The Department of Transportation (DoTr) will then start negotiations with SMC to finalize the draft concession agreement which will be submitted to the NEDA-Investment Coordination Council, and will jump-start the Swiss Challenge.

Under a Swiss challenge, third parties can submit competing offers but the original proponent will be given the right to match these offers.

Last week, the DoTr said two airport projects are now being prioritized — the construction of an airport in Bulacan and the development of an airport in Sangley, Cavite — to ease congestion at the Ninoy Aquino International Airport. 

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...Ang really pushing for it Tongue

SMC plans MRT Loop to link Bulacan airport

MANILA, Philippines — Food-to-infrastructure conglomerate San Miguel Corp. (SMC) plans to build an MRT Loop with an airport express – similar to Hong Kong’s much-touted MTR – that would seamlessly connect Metro Manila to its planned aerotropolis in Bulacan.

The planned elevated train system will span some 200 kilometers and will connect SMC’s proposed New Manila International Airport (NMIA) in Bulakan, Bulacan to EDSA and various points in between, SMC president and COO Ramon Ang told reporters in an interview in his office.

While the stations are still being finalized, the MRT Loop is envisioned to include a non-stop high-speed train that would allow fast connection between EDSA and the Bulacan Airport.

“In 20 minutes, you will be at the airport,” Ang said.

He said this would be something like Hong Kong’s famous MTR which connects the airport and the city, and gives passengers the option for faster travel through the airport express line.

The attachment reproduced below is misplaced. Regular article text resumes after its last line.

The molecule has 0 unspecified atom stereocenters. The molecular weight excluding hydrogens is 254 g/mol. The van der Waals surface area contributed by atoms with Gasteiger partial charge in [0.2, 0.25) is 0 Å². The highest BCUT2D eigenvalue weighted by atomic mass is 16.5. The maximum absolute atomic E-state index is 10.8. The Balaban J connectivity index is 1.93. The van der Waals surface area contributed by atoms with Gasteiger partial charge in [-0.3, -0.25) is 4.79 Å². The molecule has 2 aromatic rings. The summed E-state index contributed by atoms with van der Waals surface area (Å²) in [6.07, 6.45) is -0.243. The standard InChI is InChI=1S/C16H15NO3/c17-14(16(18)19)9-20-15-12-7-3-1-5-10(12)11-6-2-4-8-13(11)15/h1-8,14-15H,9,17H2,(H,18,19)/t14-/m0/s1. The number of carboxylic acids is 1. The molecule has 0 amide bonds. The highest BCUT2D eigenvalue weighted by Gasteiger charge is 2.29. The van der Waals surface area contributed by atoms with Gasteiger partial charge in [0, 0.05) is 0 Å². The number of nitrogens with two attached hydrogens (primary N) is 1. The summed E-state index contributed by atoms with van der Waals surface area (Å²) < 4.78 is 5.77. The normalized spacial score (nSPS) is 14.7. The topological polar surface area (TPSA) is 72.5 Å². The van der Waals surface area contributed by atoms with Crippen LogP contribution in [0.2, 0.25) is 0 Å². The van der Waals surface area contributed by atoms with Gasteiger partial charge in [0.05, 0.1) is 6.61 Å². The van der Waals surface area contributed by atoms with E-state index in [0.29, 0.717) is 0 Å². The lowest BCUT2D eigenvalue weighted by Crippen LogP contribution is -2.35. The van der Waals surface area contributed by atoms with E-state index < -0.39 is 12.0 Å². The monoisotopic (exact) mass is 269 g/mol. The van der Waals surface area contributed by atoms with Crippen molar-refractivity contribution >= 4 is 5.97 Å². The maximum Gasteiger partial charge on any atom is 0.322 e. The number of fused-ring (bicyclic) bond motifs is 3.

SMC is still finalizing the cost of the MRT Loop, but Ang said this would already be part of the total cost of the massive airport project estimated at $15 billion.

Aside from the mass transport system, SMC will also construct a $1 billion spillway for excess water from Angat and Ipo Dams to drain directly to the Manila Bay.

This, he said, would solve the perennial flooding problem in Bulacan.

“We need to finish the spillway in five to six years. Otherwise, it will destroy what we are building,” Ang said.

All these new infrastructure projects namely the MRT Loop, the Airport Express and the spillway are all intended to enhance the viability of SMC’s proposed Bulacan Airport and are targeted to be ready in five to six years.

“What we have is a complete masterplan,” Ang said.

He said the company could start operations of its proposed Bulacan Airport as early as six years upon approval of the $15-billion project, making it the fastest and most viable solution to the worsening problem at the Ninoy Aquino International Airport (NAIA).

SMC’s strong balance sheet, he said, also shows that it has the financial muscle to fund the project on its own.

“Funding is not a problem. We have a strong balance sheet,” Ang said.